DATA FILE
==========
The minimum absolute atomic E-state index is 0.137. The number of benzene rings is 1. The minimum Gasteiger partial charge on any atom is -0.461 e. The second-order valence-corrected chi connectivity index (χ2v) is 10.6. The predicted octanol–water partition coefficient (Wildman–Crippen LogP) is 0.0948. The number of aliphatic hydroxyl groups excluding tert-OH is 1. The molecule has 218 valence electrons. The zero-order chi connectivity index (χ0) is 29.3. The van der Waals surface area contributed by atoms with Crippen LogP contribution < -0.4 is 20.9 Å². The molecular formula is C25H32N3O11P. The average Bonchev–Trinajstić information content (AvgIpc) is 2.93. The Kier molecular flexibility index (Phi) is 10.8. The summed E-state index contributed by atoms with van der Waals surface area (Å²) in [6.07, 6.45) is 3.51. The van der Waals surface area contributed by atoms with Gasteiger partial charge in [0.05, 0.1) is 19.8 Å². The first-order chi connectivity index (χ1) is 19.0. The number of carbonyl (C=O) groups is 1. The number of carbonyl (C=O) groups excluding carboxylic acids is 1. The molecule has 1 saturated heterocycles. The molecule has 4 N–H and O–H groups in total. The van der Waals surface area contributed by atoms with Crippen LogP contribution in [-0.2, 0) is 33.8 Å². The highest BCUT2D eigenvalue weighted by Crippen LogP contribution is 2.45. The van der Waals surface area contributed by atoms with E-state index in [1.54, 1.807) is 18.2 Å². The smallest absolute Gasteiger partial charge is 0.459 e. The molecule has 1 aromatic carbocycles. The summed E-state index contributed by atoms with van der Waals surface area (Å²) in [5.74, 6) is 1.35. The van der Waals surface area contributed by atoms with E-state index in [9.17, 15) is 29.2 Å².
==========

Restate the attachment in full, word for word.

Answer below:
The minimum absolute atomic E-state index is 0.137. The number of benzene rings is 1. The minimum Gasteiger partial charge on any atom is -0.461 e. The second-order valence-corrected chi connectivity index (χ2v) is 10.6. The predicted octanol–water partition coefficient (Wildman–Crippen LogP) is 0.0948. The number of aliphatic hydroxyl groups excluding tert-OH is 1. The molecule has 218 valence electrons. The zero-order chi connectivity index (χ0) is 29.3. The van der Waals surface area contributed by atoms with Crippen LogP contribution < -0.4 is 20.9 Å². The molecular formula is C25H32N3O11P. The average Bonchev–Trinajstić information content (AvgIpc) is 2.93. The Kier molecular flexibility index (Phi) is 10.8. The summed E-state index contributed by atoms with van der Waals surface area (Å²) in [6.07, 6.45) is 3.51. The van der Waals surface area contributed by atoms with Gasteiger partial charge in [0.05, 0.1) is 19.8 Å². The first-order chi connectivity index (χ1) is 19.0. The number of carbonyl (C=O) groups is 1. The number of carbonyl (C=O) groups excluding carboxylic acids is 1. The molecule has 1 saturated heterocycles. The molecule has 4 N–H and O–H groups in total. The van der Waals surface area contributed by atoms with Crippen LogP contribution in [-0.2, 0) is 33.8 Å². The highest BCUT2D eigenvalue weighted by Crippen LogP contribution is 2.45. The van der Waals surface area contributed by atoms with E-state index in [1.54, 1.807) is 18.2 Å². The smallest absolute Gasteiger partial charge is 0.459 e. The molecule has 1 aromatic carbocycles. The summed E-state index contributed by atoms with van der Waals surface area (Å²) in [5.74, 6) is 1.35. The van der Waals surface area contributed by atoms with E-state index in [9.17, 15) is 29.2 Å².